Spiced Lebanese Pine Nuts And Raisins Rice With Turkey Recipe

Posted on
Spiced Lebanese Pine Nuts and Raisins Rice with Turkey
Photo by Maria Teresa Jorge

Serves 6 – 8

1 1/2 cup long grain rice
3 cups hot water
2 shallots finely chopped
2 garlic cloves very finely chopped
1 tablespoon fresh mint finely chopped
4 tablespoons butter
1/2 cup golden raisins
1/2 cup Pine nuts lightly toasted
1 cup shredded apple
2 teaspoons golden sesame seeds
1/4 stick cinnamon (optional)
2 cloves
6 black peppercorns
1/2 teaspoon all spice
1/2 teaspoon ground nutmeg
salt
2 cups shredded roasted turkey or roasted chicken warmed up, bones and skin removed
1 teaspoon Sumac

Chopp the shallots very finely.

Chop the garlic cloves finely, removing the inner green part.

Wash the fresh mint, pat dry and chop the leaves finely.

Wash the rice until the water comes out clean. Put the rice in a sieve and let drain.

Bring the water to a boil and warm.

In a pan with a tight fitting lid, over medium heat, add the butter, the chopped shallots and stir until shallots are translucent. Add the rice, stir very well to coat with the butter, add the chopped garlic, the shredded apple, the raisins, the cinnamon stick and the spices except for the sumac, mix to blend all the ingredients

Add the hot water. Season with salt and bring to a boil. Reduce the heat to the minimum and cover, allowing to simmer gently for 17 minutes – DO NOT open the lid or stir the rice during this time.

Turn off the heat, and allow to rest for a further 5 minutes without stirring the rice.

Fluff up the rice, add the pre-warmed shredded turkey, the sesame seeds, the toasted pine nuts and mix well to incorporate everything, put the lid on again and let sit 10 minutes in a warm place or wrapped with newspaper (original recipe) to keep warm.

Sprinkle with Sumac and garnish with the chopped mint and serve.

Source: food52.com
By Maria Teresa Jorge

Best Restaurants in America If you eat out in the U.S.A. and want the best dining experiences possible, this guide is for you What makes a good restaurant a “best”? Food that’s better than just good, of course. A dining room and a level of service that suit the quality of what’s on the plate. A good wine list (which doesn’t always mean an encyclopedic one), good beers and/or cocktails where appropriate. And then the less easily quantifiable stuff: personality, imagination (or intelligent commitment to a lack of same), consistency. 101 Best Restaurants in America (Gallery) When we were a young website, way back in 2011, we drew up our first 101 ranking ourselves, making a list of the places where we, The Daily Meal’s editors, liked to eat. Taking into consideration our mood, our budget, and where we happened to be when we get hungry, how would we vote, we asked ourselves — not only with our critical faculties but with our mouths and our wallets? Where would we send friends? Where would we want to dine if we had one night in this city or that? By this method, we ended up with a shortlist of 150 places. Then we argued, advocated, and cajoled each other on behalf of restaurants ranging from old-fashioned to avant-garde, ultra-casual to super-fancy. Finally, we invited an illustrious panel of judges (restaurant critics, food and lifestyle writers, and bloggers) from across America to help order restaurants via an anonymous survey and tallied results to assemble a ranked list. Upstairs, the simple Scandinavian-style dining room is kitted out with tables that look like tangled tree trunks, carved by Tom senior. The ingredient-led 12-course tasting menu is constantly changing (you might spot one of the chefs picking a final herb flourish outside minutes before it hits your plate). Starters could include a mouthful of smoked eel and apple, or an exploding dumpling of ox cheek and lovage. A crapaudine beetroot slow-cooked in beef fat is meaty in texture as well as flavour, and local lamb is paired with turnip and mint. Even the bread with sour butter is sensational. Afterwards you’ll be grateful for the walk through the village to a pretty rose-covered house where some of the nine bedrooms have antique oak four-posters and copper bateau baths. Wake to the sound of cows mooing in the next field and head back to the inn for a simple breakfast of sheep’s yogurt with fresh berry compote and house granola or toasted brioche heaped with mushrooms and a duck egg. Unsurprisingly, the most talked about restaurant in Yorkshire is often full, so book it quick. By Tabitha Joyce.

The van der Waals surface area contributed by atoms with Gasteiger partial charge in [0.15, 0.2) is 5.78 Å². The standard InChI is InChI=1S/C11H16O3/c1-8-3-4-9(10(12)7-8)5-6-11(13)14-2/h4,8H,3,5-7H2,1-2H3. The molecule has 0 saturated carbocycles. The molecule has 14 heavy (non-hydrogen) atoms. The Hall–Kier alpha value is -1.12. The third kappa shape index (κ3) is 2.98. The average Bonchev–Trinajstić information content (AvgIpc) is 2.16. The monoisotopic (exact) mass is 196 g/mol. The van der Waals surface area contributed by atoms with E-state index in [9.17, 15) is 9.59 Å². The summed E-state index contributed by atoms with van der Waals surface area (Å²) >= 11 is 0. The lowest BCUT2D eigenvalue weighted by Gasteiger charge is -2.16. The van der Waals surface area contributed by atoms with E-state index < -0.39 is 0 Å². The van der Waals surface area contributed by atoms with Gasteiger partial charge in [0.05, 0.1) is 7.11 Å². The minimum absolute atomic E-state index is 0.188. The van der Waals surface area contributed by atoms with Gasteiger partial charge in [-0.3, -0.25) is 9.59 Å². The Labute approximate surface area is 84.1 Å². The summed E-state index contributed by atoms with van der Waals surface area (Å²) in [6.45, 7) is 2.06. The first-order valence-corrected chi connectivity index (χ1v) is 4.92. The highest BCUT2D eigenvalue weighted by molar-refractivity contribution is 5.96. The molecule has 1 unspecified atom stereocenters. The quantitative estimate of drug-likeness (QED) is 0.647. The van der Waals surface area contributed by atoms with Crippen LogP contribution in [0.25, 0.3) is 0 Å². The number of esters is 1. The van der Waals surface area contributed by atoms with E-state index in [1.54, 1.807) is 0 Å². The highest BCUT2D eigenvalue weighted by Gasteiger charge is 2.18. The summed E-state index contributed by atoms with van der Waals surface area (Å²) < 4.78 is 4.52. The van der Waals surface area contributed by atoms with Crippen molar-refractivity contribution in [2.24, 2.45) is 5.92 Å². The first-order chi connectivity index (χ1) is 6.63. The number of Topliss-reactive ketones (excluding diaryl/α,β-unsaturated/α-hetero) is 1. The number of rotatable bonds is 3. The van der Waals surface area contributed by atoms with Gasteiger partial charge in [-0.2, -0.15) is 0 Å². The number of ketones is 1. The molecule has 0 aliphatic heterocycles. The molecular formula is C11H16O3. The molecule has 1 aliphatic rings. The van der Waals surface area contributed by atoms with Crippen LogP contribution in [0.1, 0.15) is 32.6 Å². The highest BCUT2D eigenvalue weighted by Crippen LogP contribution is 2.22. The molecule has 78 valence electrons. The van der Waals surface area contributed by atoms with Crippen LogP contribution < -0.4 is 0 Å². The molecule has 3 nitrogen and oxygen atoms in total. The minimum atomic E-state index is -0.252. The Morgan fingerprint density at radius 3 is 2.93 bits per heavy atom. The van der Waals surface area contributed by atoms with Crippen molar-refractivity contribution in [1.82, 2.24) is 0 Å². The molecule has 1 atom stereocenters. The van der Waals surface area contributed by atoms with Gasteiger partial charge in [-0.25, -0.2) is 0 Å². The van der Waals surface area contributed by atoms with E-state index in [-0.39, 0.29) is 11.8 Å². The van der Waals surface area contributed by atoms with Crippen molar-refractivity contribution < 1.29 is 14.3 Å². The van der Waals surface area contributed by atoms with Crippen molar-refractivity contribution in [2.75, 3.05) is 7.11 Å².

Leave a Reply

Your email address will not be published. Required fields are marked *